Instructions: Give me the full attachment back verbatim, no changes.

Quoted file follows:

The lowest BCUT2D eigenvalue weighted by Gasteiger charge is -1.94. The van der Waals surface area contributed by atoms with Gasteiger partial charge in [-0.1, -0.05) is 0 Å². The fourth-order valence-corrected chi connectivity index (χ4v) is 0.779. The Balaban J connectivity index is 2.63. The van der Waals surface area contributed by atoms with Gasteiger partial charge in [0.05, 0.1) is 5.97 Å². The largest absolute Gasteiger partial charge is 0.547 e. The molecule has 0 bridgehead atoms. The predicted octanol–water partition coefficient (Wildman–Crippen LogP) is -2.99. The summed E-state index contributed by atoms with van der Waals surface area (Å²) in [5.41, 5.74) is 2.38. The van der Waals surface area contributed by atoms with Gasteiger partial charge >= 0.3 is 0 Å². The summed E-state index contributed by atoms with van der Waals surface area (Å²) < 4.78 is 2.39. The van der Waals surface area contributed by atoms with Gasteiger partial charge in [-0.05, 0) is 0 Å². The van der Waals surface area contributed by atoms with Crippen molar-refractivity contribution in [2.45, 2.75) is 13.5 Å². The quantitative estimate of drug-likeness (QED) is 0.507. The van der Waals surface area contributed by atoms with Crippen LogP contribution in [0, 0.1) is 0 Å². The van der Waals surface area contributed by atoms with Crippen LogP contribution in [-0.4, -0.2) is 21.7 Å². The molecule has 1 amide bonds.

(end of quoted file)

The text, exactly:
The lowest BCUT2D eigenvalue weighted by Gasteiger charge is -1.94. The van der Waals surface area contributed by atoms with Gasteiger partial charge in [-0.1, -0.05) is 0 Å². The fourth-order valence-corrected chi connectivity index (χ4v) is 0.779. The Balaban J connectivity index is 2.63. The van der Waals surface area contributed by atoms with Gasteiger partial charge in [0.05, 0.1) is 5.97 Å². The largest absolute Gasteiger partial charge is 0.547 e. The molecule has 0 bridgehead atoms. The predicted octanol–water partition coefficient (Wildman–Crippen LogP) is -2.99. The summed E-state index contributed by atoms with van der Waals surface area (Å²) in [5.41, 5.74) is 2.38. The van der Waals surface area contributed by atoms with Gasteiger partial charge >= 0.3 is 0 Å². The summed E-state index contributed by atoms with van der Waals surface area (Å²) < 4.78 is 2.39. The van der Waals surface area contributed by atoms with Gasteiger partial charge in [-0.05, 0) is 0 Å². The van der Waals surface area contributed by atoms with Crippen molar-refractivity contribution in [2.45, 2.75) is 13.5 Å². The quantitative estimate of drug-likeness (QED) is 0.507. The van der Waals surface area contributed by atoms with Crippen LogP contribution in [0, 0.1) is 0 Å². The van der Waals surface area contributed by atoms with Crippen LogP contribution in [-0.4, -0.2) is 21.7 Å². The molecule has 1 amide bonds.